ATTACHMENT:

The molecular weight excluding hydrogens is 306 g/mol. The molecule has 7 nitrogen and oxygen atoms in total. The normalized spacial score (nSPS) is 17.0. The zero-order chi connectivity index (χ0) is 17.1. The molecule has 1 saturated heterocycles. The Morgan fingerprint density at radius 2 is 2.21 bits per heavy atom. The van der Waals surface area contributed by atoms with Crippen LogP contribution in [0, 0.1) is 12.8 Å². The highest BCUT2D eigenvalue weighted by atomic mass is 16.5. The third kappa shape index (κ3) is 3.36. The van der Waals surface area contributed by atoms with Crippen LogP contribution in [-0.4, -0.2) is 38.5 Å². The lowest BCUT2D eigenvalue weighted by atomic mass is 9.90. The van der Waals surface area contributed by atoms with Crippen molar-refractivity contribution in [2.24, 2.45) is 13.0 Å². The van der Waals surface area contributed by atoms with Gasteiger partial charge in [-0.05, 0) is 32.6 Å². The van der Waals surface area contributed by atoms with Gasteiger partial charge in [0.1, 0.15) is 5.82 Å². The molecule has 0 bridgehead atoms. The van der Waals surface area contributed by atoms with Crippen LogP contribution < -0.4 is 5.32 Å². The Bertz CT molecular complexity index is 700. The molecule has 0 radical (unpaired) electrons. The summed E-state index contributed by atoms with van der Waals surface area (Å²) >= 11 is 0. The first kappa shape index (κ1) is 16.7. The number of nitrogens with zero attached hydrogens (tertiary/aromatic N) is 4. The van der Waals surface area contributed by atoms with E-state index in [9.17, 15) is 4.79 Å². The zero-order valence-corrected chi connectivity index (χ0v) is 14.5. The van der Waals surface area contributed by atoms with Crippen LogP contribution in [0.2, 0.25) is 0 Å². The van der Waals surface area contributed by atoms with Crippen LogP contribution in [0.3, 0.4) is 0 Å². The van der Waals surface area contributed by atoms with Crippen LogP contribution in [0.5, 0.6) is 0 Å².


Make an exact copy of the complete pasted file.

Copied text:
The molecular weight excluding hydrogens is 306 g/mol. The molecule has 7 nitrogen and oxygen atoms in total. The normalized spacial score (nSPS) is 17.0. The zero-order chi connectivity index (χ0) is 17.1. The molecule has 1 saturated heterocycles. The Morgan fingerprint density at radius 2 is 2.21 bits per heavy atom. The van der Waals surface area contributed by atoms with Crippen LogP contribution in [0, 0.1) is 12.8 Å². The highest BCUT2D eigenvalue weighted by atomic mass is 16.5. The third kappa shape index (κ3) is 3.36. The van der Waals surface area contributed by atoms with Crippen LogP contribution in [-0.4, -0.2) is 38.5 Å². The lowest BCUT2D eigenvalue weighted by atomic mass is 9.90. The van der Waals surface area contributed by atoms with Crippen molar-refractivity contribution in [2.24, 2.45) is 13.0 Å². The van der Waals surface area contributed by atoms with Gasteiger partial charge in [-0.05, 0) is 32.6 Å². The van der Waals surface area contributed by atoms with Gasteiger partial charge in [0.1, 0.15) is 5.82 Å². The molecule has 0 bridgehead atoms. The van der Waals surface area contributed by atoms with Crippen LogP contribution < -0.4 is 5.32 Å². The Bertz CT molecular complexity index is 700. The molecule has 0 radical (unpaired) electrons. The summed E-state index contributed by atoms with van der Waals surface area (Å²) >= 11 is 0. The first kappa shape index (κ1) is 16.7. The number of nitrogens with zero attached hydrogens (tertiary/aromatic N) is 4. The van der Waals surface area contributed by atoms with E-state index in [9.17, 15) is 4.79 Å². The zero-order valence-corrected chi connectivity index (χ0v) is 14.5. The van der Waals surface area contributed by atoms with Crippen LogP contribution in [0.2, 0.25) is 0 Å². The van der Waals surface area contributed by atoms with Crippen LogP contribution in [0.3, 0.4) is 0 Å². The van der Waals surface area contributed by atoms with Crippen LogP contribution in [0.5, 0.6) is 0 Å².